Man pleads guilty to... eating napkins to hide insider trading
No phone call or text message about an illicit hot stock tip is safe from US regulators.
So one man thought he had a perfect no-technology foil in the digital age: Post-it notes.
And that's what he did for more than five years - turning over lucrative insider tips to his stock broker, written on the small sticky notes.
Frank Tamayo would show the broker, Vladimir Eydelman, the tip information on Post-it notes, or sometimes a paper napkin, inside New York's Grand Central Station.
And then Tamayo would chew up and eat the note "to destroy evidence of the tip," the Securities and Exchange Commission (SEC) said.
Scheme yielded $7 million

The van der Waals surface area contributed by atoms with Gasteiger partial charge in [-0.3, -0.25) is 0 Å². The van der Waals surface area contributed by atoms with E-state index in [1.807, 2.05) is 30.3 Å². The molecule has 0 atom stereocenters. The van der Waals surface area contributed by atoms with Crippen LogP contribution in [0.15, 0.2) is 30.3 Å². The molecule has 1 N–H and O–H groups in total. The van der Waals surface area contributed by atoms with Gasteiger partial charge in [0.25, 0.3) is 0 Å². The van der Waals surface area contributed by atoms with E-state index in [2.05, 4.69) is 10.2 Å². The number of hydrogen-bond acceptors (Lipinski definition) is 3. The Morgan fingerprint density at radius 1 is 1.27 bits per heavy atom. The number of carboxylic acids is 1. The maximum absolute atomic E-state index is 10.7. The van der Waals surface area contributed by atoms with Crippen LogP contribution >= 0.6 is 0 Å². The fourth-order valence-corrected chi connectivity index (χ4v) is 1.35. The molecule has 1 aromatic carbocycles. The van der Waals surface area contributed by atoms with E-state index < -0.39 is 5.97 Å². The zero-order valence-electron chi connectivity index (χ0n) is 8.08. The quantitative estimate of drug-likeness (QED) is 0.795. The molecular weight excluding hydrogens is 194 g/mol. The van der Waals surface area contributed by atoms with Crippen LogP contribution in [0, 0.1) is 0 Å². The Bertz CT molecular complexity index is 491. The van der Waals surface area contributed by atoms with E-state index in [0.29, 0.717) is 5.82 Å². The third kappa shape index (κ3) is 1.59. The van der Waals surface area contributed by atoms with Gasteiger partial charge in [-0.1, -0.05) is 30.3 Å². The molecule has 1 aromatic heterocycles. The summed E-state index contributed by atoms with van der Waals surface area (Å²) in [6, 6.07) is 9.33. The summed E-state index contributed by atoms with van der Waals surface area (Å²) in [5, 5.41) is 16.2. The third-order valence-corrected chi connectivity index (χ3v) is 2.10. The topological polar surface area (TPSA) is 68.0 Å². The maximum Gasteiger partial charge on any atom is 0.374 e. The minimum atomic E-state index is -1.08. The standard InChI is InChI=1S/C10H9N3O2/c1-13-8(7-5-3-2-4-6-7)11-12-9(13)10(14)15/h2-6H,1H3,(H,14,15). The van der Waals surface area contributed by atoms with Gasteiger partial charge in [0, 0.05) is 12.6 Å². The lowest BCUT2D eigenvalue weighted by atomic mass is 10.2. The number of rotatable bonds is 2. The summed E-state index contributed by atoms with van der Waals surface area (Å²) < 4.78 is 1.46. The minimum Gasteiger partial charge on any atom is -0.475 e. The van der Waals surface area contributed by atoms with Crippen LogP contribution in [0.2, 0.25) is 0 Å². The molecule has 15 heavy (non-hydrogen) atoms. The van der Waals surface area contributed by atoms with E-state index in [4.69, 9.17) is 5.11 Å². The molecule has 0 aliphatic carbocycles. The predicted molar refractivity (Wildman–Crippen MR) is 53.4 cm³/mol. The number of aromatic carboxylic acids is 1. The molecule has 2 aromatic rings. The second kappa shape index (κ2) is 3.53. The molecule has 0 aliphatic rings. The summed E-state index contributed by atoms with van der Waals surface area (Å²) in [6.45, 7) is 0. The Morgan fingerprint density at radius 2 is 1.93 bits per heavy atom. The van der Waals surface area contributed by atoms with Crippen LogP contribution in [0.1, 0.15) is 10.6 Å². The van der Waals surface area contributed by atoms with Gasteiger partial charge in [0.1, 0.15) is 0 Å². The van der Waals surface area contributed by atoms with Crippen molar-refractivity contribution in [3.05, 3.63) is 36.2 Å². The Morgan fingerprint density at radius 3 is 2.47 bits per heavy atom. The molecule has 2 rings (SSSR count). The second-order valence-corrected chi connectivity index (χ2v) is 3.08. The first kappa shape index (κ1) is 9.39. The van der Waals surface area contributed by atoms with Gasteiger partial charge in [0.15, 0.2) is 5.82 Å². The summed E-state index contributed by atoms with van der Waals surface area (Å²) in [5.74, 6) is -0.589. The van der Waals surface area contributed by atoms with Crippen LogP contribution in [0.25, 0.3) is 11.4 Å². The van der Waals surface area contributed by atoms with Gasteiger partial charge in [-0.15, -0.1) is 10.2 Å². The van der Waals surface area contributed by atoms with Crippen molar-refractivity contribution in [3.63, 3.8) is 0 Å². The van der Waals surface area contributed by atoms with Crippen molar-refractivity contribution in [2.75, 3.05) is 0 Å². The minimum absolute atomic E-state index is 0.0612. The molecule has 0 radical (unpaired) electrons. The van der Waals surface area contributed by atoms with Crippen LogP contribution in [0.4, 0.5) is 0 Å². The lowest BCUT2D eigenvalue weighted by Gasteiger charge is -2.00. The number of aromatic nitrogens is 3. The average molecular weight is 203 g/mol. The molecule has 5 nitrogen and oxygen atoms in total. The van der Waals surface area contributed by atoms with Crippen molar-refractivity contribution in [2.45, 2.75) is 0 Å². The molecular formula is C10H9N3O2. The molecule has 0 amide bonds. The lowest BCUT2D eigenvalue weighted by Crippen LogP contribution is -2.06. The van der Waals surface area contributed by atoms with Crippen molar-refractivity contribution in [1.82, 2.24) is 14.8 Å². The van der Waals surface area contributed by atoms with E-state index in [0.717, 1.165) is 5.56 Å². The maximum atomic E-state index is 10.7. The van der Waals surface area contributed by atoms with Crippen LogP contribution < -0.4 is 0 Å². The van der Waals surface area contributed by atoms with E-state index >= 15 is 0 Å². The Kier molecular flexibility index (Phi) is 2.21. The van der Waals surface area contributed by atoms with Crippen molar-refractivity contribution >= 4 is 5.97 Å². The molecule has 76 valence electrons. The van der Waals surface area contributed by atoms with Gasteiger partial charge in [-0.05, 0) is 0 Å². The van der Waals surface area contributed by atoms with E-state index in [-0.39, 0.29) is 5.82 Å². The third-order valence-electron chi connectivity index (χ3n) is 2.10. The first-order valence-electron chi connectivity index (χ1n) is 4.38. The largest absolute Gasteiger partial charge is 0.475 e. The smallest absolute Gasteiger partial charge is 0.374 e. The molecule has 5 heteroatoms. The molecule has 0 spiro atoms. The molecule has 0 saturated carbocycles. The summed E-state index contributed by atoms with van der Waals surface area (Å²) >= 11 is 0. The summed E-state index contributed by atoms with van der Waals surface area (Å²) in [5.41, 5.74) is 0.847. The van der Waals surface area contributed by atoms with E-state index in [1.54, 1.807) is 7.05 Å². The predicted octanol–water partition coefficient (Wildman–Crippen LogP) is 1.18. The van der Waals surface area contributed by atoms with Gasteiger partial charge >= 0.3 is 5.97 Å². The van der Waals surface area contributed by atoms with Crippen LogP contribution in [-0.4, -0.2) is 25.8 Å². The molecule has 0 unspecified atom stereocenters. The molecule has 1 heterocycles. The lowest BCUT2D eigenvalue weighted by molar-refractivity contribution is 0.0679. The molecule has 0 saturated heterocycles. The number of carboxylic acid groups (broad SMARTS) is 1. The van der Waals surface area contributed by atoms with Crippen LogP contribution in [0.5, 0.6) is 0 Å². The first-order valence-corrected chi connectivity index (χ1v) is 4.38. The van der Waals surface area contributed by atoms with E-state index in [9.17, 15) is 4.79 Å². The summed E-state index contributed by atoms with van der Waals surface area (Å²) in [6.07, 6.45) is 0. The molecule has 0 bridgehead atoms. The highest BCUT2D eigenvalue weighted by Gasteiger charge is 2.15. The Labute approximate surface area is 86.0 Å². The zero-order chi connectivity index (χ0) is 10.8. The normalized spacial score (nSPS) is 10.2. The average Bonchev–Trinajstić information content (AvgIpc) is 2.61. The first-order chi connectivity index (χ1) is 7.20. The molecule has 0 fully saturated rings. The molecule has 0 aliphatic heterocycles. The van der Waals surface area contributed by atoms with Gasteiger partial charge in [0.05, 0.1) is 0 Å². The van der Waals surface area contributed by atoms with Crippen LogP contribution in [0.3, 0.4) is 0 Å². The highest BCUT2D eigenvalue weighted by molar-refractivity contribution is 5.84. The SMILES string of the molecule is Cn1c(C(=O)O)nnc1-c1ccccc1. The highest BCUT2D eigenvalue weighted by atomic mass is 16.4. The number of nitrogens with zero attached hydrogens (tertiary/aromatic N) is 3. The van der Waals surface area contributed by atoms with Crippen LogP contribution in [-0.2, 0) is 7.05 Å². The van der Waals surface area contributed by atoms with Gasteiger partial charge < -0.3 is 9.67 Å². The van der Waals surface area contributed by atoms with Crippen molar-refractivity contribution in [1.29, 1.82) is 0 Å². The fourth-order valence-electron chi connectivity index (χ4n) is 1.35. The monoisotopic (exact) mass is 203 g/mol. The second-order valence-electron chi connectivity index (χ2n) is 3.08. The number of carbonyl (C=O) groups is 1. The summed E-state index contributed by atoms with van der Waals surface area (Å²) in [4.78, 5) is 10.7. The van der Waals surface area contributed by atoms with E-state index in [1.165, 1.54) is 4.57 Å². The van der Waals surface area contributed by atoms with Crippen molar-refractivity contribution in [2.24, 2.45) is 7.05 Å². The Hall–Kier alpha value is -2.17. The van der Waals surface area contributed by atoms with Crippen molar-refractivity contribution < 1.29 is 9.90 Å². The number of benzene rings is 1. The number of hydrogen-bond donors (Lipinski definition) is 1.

The scheme would over time garner Eydelman, Tamayo's own source, college friend and corporate lawyer Steven Metro, and others who benefited US$5.6 million (S$7 million) before the SEC caught on.
According to charges filed on Friday by the SEC, Metro would access information on deals under way by corporate clients of his law firm, Simpson Thacher & Bartlett LLP, and give it to Tamayo.
In meetings inside the opulent New York rail station, Tamayo would show the broker sticky notes with cryptic details of the companies involved.
The intent was "to create a paper trail of false and contrived e-mails that purportedly served as non-fraudulent bases for the illegal trading by Tamayo and Eydelman," the SEC said.
Besides the SEC charges, which could result in large fines, Tamayo also faces federal criminal charges.
Eydelman and Metro are facing similar civil and criminal charges. - AFP